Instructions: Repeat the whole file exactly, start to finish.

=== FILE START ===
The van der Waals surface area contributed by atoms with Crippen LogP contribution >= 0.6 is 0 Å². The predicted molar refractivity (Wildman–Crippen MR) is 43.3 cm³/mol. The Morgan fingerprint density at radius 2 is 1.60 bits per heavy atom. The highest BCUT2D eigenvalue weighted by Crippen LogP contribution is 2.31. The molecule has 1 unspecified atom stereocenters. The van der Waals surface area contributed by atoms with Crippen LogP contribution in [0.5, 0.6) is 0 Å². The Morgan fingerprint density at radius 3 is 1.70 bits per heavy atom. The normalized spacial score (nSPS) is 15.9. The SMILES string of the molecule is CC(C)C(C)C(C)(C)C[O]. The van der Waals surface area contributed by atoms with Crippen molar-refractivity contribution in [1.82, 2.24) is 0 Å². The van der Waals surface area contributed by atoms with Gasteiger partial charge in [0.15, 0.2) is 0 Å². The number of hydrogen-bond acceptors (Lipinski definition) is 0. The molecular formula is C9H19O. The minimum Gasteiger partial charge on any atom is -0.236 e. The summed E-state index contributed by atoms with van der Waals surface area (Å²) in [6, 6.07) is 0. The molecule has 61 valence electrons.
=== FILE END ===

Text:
The van der Waals surface area contributed by atoms with Crippen LogP contribution >= 0.6 is 0 Å². The predicted molar refractivity (Wildman–Crippen MR) is 43.3 cm³/mol. The Morgan fingerprint density at radius 2 is 1.60 bits per heavy atom. The highest BCUT2D eigenvalue weighted by Crippen LogP contribution is 2.31. The molecule has 1 unspecified atom stereocenters. The van der Waals surface area contributed by atoms with Crippen LogP contribution in [0.5, 0.6) is 0 Å². The Morgan fingerprint density at radius 3 is 1.70 bits per heavy atom. The normalized spacial score (nSPS) is 15.9. The SMILES string of the molecule is CC(C)C(C)C(C)(C)C[O]. The van der Waals surface area contributed by atoms with Crippen molar-refractivity contribution in [1.82, 2.24) is 0 Å². The van der Waals surface area contributed by atoms with Gasteiger partial charge in [0.15, 0.2) is 0 Å². The number of hydrogen-bond acceptors (Lipinski definition) is 0. The molecular formula is C9H19O. The minimum Gasteiger partial charge on any atom is -0.236 e. The summed E-state index contributed by atoms with van der Waals surface area (Å²) in [6, 6.07) is 0. The molecule has 61 valence electrons.